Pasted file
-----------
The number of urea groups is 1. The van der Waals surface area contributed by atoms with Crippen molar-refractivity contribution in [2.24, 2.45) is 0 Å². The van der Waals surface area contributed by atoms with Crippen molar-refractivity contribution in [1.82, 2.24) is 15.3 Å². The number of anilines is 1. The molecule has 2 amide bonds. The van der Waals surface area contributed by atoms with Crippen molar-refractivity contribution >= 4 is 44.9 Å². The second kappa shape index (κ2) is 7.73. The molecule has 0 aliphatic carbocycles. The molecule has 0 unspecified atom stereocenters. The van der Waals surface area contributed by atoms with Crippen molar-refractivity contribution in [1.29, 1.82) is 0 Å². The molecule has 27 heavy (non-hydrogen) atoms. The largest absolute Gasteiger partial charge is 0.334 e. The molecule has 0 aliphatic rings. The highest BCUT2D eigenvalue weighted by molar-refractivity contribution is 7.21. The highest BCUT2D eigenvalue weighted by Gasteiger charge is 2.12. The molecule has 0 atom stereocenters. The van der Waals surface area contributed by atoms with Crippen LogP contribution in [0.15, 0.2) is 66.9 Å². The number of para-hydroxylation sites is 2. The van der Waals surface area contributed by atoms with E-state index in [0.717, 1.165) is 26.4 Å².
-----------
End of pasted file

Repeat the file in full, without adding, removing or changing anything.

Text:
The number of urea groups is 1. The van der Waals surface area contributed by atoms with Crippen molar-refractivity contribution in [2.24, 2.45) is 0 Å². The van der Waals surface area contributed by atoms with Crippen molar-refractivity contribution in [1.82, 2.24) is 15.3 Å². The number of anilines is 1. The molecule has 2 amide bonds. The van der Waals surface area contributed by atoms with Crippen molar-refractivity contribution >= 4 is 44.9 Å². The second kappa shape index (κ2) is 7.73. The molecule has 0 aliphatic carbocycles. The molecule has 0 unspecified atom stereocenters. The van der Waals surface area contributed by atoms with Crippen molar-refractivity contribution in [1.29, 1.82) is 0 Å². The molecule has 27 heavy (non-hydrogen) atoms. The largest absolute Gasteiger partial charge is 0.334 e. The molecule has 0 aliphatic rings. The highest BCUT2D eigenvalue weighted by molar-refractivity contribution is 7.21. The highest BCUT2D eigenvalue weighted by Gasteiger charge is 2.12. The molecule has 0 atom stereocenters. The van der Waals surface area contributed by atoms with Crippen LogP contribution in [0.15, 0.2) is 66.9 Å². The number of para-hydroxylation sites is 2. The van der Waals surface area contributed by atoms with E-state index in [0.717, 1.165) is 26.4 Å².